NADA chairman warns 60 mpg by 2025 could have adverse effect
During a speech on Thursday, Ed Tonkin, National Automobile Dealer Association president, warned against the EPA's push for increased fuel economy standards.
During a speech to the Automotive Press Association, delivered by National Automobile Dealer Association (NADA) chairman Ed Tonkin, the topic of future fuel economy standards was discussed in great detail. Tonkin used his speech, titled, "The Consumer Always Prevails" not to make one-sided arguments, but to raise questions about the validity of future standards.
Setting the tone for his speech, Tonkin opened by telling of how he was recently asked who the most important person was in the auto industry. Tonkin answered, "It's not Ackerson or Mulally or Lents. It's not Obama. And it's certainly not me. It's the consumer. Nothing happens without a buyer."
Tonkin's point would become the backbone of his speech, aimed at arguing the fact that he believes pushing fuel economy standards too high, too soon could result in what he referred to as the "jalopy effect," where owners are essentially forced to hold onto older vehicles longer as the cost to purchase a new vehicle is pushed out of reach due to increasingly demanding fuel economy and emissions standards.
Tonkin argues that if such a situation occurs, the net result will be an increased amount of pollution to the environment as fewer and fewer people are able to purchase the newest and cleanest burning vehicles, forced instead to drive older, higher polluting vehicles several years longer.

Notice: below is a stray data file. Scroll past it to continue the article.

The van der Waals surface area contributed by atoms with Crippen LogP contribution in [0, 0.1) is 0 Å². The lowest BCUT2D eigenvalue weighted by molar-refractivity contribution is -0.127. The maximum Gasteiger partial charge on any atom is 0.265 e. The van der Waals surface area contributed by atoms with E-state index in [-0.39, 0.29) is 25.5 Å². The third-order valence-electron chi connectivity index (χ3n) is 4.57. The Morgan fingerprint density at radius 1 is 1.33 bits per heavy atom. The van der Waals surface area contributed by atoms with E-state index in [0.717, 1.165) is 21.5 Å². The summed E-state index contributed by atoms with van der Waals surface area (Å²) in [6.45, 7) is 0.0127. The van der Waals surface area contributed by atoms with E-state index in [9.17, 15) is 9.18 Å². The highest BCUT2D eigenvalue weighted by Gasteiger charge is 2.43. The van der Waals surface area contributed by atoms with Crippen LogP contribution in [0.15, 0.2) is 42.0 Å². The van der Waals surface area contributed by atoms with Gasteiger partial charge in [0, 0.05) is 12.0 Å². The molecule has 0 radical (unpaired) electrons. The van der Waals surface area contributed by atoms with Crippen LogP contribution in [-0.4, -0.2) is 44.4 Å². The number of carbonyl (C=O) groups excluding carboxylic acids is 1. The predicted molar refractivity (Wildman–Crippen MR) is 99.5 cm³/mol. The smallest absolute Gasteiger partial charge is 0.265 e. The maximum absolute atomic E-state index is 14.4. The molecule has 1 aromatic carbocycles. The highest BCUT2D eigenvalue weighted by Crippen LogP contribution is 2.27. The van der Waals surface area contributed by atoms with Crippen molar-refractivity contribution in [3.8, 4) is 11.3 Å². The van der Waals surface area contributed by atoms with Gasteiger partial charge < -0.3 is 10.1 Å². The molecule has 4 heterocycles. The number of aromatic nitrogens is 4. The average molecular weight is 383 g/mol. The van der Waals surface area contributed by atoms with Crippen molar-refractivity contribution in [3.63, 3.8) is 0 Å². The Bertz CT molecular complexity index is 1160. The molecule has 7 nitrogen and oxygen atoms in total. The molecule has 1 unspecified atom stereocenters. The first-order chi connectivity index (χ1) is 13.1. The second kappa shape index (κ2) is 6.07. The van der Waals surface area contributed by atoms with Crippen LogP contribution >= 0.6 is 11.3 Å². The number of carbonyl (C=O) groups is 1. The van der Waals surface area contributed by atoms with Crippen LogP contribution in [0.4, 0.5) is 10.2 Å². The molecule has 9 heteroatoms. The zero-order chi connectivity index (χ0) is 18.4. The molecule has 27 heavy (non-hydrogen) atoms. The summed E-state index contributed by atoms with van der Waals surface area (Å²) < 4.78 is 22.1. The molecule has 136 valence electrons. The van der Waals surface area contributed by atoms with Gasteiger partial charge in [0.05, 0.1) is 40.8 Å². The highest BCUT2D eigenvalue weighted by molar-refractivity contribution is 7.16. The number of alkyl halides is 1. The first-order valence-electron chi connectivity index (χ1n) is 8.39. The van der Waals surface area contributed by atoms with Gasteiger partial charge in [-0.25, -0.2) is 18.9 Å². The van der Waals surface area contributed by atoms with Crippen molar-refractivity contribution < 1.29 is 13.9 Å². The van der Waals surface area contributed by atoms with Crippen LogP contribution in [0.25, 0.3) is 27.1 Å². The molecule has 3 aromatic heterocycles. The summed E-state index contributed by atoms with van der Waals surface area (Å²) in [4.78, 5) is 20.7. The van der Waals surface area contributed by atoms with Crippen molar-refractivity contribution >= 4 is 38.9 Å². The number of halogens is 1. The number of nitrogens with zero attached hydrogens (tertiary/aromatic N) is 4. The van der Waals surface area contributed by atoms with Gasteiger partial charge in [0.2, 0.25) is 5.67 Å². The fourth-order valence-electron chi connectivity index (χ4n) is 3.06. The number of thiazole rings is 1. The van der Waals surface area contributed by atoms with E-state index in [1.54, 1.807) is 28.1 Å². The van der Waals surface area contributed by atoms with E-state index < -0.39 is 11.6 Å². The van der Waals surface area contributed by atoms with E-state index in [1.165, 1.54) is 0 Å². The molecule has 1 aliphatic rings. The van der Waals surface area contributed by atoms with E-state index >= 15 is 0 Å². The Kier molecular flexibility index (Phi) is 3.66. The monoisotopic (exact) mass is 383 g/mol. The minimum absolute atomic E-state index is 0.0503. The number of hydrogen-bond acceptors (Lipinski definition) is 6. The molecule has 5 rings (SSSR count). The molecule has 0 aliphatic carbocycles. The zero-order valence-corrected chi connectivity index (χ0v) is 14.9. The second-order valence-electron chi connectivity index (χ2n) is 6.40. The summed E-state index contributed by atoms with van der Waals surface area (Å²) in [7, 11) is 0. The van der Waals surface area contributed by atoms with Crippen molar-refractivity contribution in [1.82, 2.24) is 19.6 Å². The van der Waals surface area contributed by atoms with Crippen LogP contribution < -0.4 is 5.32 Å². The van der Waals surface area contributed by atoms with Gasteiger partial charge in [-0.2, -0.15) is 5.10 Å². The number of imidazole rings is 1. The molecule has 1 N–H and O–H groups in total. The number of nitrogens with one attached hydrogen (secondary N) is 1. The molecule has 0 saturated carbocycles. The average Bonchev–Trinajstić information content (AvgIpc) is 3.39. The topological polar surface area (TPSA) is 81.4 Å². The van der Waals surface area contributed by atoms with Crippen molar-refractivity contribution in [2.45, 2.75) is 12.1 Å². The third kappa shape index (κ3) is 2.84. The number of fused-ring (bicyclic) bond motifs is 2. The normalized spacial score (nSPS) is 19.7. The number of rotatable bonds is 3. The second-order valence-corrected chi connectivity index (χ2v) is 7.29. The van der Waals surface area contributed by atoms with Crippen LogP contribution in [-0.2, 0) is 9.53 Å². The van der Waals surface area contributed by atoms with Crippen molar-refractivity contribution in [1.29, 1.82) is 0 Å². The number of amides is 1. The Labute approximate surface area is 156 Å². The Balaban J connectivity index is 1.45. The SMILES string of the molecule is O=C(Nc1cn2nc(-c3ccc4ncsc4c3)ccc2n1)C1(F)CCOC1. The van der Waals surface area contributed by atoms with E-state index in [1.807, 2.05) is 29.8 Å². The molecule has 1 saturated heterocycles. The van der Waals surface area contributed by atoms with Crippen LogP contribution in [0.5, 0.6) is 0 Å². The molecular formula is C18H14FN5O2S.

The example is in the bag
Tonkin presented an example during his speech that very recently played out at Frito Lay, the massive corporation that makes chips, including the brand SunChips. Chairman Tonkin explained how SunChips switched to a 100 percent biodegradable chip bag about a year ago, only to find that sales tanked as consumers voiced their disdain for the incredibly loud bags.
Things got so extreme that disgruntled chip lovers created a Facebook group called, "Sorry, but I can't hear you over this SunChips bag." Tonkin then explained that this was a prime example of going too far, too soon in the name of environmental change. Consumers want products that are more environmentally friendly, but they will only go so far at a time, Tonkin argued.
Frito Lay has since announced it will be switching bag to the old bag style, millions of wasted dollars in lost sales later. Tonkin argued the lesson learned was, "It's good to be environmentally conscious, but don't get ahead of the consumer. Make sure you know what the consumer really wants before you make big changes to your
Tonkin also reminded the audience that it was the federally mandated CAFE standards in the 1980's that nearly put the wagon into extinction - only to be replaced by less fuel-efficient, but CAFE-immune SUVs, another blunder.
The chairman's final point regarding the suggestion that the government push may be "too much, too soon," was the topic of government subsidies with electric vehicles. Tonkin gave the example of the new Nissan Leaf, eligible for a $7,500 federal tax credit, as much as $2,500 on the state level and a subsidized $3,000 home-charging unit from the Energy Department.
Tonkin points out that all of the government subsidies are nothing more than proof that the buying public is not ready to pay the necessary premiums required by automakers to meet the increasingly stringent fuel economy and emissions standards. Tonkin warns that if overly aggressive, fuel economy regulations will "price Americans right out of the market."